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Formative Assessment and Bridging activities

Grade 7


These materials are part of an iterative design process and will continue to be refined during the 2021-2022 school year. Feedback is being accepted at the link below.
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The Bridging Standards in bold below are currently live. Others are coming soon!

Standard 7.4a

Standard 7.5

Standard 7.7

Standard 7.8a

Standard 7.8b

Standard 7.9b

Standard 7.10a

Standard 7.10b

Standard 7.10c

Standard 7.10d

Standard 7.10e

Standard 7.11

Standard 7.12

Standard 7.13

Standard 7.1b

Standard 7.1b Compare and order numbers greater than zero written in scientific notation.

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Understanding the Learning Trajectory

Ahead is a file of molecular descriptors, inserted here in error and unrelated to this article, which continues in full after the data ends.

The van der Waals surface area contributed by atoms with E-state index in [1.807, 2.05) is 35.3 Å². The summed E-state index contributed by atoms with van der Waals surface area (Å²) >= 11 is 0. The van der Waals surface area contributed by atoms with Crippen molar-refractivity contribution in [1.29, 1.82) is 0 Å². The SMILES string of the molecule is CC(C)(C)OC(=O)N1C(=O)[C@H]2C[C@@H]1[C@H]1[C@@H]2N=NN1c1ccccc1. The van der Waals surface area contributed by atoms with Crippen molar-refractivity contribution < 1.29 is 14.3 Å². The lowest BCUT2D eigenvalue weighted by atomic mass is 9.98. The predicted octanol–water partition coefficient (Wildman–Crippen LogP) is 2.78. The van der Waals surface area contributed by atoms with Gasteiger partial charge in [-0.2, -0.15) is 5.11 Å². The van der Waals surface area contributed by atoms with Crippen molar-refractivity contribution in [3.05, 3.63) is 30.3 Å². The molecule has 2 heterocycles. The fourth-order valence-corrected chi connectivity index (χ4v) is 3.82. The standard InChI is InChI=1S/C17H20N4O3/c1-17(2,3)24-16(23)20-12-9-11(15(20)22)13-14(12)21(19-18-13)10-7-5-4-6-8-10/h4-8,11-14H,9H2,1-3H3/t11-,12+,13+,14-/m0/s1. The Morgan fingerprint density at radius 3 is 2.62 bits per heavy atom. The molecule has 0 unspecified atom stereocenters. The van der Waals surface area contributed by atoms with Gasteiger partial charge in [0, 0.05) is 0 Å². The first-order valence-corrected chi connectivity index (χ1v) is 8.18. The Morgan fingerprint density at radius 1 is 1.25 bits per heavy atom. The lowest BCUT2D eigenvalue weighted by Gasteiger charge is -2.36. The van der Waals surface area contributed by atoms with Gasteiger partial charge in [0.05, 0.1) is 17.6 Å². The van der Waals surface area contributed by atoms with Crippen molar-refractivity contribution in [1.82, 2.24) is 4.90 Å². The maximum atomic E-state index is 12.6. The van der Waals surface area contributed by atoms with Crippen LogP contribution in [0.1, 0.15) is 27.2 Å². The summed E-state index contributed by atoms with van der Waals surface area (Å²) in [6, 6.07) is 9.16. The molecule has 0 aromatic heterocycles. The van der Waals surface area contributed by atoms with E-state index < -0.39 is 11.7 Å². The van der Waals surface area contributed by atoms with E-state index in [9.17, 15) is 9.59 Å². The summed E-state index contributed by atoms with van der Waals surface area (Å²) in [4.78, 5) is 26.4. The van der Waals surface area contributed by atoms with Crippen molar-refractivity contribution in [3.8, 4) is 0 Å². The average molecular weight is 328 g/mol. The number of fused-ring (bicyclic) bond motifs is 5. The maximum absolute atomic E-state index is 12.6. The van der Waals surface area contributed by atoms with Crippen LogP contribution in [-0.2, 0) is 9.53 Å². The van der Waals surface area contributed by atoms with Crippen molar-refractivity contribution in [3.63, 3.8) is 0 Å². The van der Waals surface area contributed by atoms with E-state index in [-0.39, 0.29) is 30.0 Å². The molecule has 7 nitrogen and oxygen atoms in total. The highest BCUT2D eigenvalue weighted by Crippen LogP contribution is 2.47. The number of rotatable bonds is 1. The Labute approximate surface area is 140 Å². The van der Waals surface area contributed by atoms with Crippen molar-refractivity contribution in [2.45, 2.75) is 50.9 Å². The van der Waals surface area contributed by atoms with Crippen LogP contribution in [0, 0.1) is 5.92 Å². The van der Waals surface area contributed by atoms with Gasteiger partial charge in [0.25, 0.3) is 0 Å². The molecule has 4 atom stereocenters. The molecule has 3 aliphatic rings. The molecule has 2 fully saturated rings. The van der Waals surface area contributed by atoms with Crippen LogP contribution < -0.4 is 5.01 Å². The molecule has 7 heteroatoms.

Big Ideas:

  • Students develop the understanding that scientific notation should be used whenever the situation calls for use of very large or very small numbers.

  • A number written in scientific notation is the product of two factors — a decimal greater than or equal to 1 but less than 10, and a power of 10.

  • Smaller numbers always lie to the left of larger numbers on the number line


Important Assessment Look Fors:

  • The student correctly compared numbers written in scientific notation that had the same exponents.

  • The student correctly compared numbers written in scientific notation that had negative exponents.

  • The student was able to justify their reasoning.

Purposeful Questions:

  • How are numbers written in scientific notation with positive powers of ten different than those with negative powers of ten?

  • How did you know which was the smallest number?